We live in a unique time in our society: the cameras are everywhere, and we can still see them. Ten years ago, cameras were much rarer than they are today. And in 10 years, they'll be so small you won't even notice them. Already, companies like L-1 Security Solutions are developing police-state CCTV surveillance technologies like facial recognition for China, technology that will find their way into countries like the UK. The time to address appropriate limits on this technology is before the cameras fade from notice.Schneier's point reminds me of an article I saw not long ago in Scientific American which argued that humans are only able to identify the so-called "Big Bang" as the origin of the universe because we're still relatively close to its formation (in chronological and cosmological terms) and can judge the relative motion of heavenly bodies against one another to determine their likely common origin. Someone observing the universe 100 billion years from now, the writer observed, would see stars and galaxies much more spread out, moving more slowly and utterly disassociated with their origins compared to today.
In other words, according to this view, scientists can only observe the Big Bang because of the moment in time we're in, and applying the scientific method from a vantage point in the distant future would generate a different result.
Schneier says we're in a similar circumstance regarding surveillance cameras, occupying a unique moment in time when cameras are both increasingly ubiquitous and still visible to the human eye. It's an astute observation from one of the United States' most important thinkers on security.
There's another reason now's a good time to have a debate about the effectiveness of surveillance cameras, particularly in Britain: This is the first period in which widespread surveillance has been in use long enough to measure the impact on crime, which turns out to be negligible. According to Scotland Yard, "Massive investment in CCTV cameras to prevent crime in the UK has failed to have a significant impact, despite billions of pounds spent on the new technology." Writes Schneier:
the question really isn't whether cameras reduce crime; the question is whether they're worth it. And given their cost (£500 m in the past 10 years), their limited effectiveness, the potential for abuse (spying on naked women in their own homes, sharing nude images, selling best-of videos, and even spying on national politicians) and their Orwellian effects on privacy and civil liberties, most of the time they're not. The funds spent on CCTV cameras would be far better spent on hiring experienced police officers.In Houston, Austin and elsewhere police have invested heavily in surveillance cameras for public spaces, though by no means to the ubiquitous extent one finds in London. So it's worth American police officials looking across the pond to the Big Smoke for predictions about how that experiment will pan out. Early money is riding on lots of police resources wasted with little if any crime reduction to show for it.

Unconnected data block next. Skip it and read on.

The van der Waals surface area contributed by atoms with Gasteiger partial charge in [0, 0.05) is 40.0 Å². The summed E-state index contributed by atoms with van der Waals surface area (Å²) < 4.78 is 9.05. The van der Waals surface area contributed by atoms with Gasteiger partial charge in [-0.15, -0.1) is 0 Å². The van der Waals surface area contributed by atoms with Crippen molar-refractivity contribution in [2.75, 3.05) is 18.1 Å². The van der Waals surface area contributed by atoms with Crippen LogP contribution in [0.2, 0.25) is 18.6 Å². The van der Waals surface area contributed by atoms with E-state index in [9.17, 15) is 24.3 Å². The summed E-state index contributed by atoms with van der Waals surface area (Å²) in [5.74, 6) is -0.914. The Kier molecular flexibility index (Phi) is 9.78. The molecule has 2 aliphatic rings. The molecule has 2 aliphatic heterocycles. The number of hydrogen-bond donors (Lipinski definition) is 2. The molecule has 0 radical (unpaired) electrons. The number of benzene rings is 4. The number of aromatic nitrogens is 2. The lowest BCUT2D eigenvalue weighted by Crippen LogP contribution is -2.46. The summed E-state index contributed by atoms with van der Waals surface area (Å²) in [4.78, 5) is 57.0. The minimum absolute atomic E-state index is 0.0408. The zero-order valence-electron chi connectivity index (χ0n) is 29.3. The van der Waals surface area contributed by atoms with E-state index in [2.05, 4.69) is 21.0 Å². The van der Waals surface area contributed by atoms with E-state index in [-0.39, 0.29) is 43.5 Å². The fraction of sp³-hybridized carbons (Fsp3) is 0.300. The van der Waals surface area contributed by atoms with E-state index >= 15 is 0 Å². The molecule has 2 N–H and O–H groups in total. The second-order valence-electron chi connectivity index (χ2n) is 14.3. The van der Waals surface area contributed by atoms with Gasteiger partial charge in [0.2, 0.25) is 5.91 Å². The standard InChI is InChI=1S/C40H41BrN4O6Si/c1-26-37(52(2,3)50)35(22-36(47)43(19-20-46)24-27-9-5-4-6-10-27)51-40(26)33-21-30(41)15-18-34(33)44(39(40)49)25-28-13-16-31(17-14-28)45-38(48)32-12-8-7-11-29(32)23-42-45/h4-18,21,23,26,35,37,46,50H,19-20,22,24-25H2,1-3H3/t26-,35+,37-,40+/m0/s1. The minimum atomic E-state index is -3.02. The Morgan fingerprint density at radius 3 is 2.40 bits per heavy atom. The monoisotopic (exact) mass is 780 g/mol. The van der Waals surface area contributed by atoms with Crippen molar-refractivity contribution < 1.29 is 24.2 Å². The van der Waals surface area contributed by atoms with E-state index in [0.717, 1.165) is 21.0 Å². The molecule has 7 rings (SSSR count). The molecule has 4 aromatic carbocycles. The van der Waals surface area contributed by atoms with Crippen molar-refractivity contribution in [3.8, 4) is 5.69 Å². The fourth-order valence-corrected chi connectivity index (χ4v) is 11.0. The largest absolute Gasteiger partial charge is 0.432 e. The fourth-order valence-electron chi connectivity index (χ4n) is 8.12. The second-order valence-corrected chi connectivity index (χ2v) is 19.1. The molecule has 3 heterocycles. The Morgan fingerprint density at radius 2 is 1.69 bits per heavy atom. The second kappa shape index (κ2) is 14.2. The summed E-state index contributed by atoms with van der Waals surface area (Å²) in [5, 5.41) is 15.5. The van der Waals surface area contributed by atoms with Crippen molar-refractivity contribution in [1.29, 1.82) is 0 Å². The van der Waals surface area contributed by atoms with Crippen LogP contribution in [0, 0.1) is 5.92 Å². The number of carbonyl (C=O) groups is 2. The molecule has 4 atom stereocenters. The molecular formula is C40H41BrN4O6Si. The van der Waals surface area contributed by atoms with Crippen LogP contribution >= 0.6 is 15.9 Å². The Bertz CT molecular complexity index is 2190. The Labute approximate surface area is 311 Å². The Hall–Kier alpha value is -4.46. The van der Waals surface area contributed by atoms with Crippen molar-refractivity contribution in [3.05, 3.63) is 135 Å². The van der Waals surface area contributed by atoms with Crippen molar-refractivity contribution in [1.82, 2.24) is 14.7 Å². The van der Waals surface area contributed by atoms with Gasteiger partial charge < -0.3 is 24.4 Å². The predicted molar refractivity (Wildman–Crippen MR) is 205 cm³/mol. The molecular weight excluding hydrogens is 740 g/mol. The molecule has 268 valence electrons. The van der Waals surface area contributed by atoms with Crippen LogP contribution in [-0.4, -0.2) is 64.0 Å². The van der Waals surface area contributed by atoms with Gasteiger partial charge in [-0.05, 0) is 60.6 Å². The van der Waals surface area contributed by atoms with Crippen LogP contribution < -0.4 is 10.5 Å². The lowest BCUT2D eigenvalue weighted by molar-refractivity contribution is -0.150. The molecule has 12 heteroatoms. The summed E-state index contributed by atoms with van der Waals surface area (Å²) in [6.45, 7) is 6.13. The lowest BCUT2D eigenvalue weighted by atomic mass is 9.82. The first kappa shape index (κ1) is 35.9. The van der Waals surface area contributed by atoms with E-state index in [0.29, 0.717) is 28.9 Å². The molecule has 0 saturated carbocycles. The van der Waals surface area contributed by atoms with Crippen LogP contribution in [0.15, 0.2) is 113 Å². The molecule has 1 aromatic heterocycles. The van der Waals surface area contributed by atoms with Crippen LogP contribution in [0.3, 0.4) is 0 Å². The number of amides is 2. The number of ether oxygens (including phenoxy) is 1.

See prior related Grits coverage:
- Surveillance Cameras and Crime
- Best way to terminate surveillance society is through cost-benefit analysis
- Does camera surveillance in public areas reduce crime? Austin chief think so
- Over the Top: Houston chief wants cameras in apartments, private homes
- Cameras wrong response to London bombings
- Why surveillance cameras don't reduce crime
- Safer with surveillance cameras, or just more exposed?
- British Home Office: Surveillance cameras do not stop crime
- Texas Senate Boosts Big Brother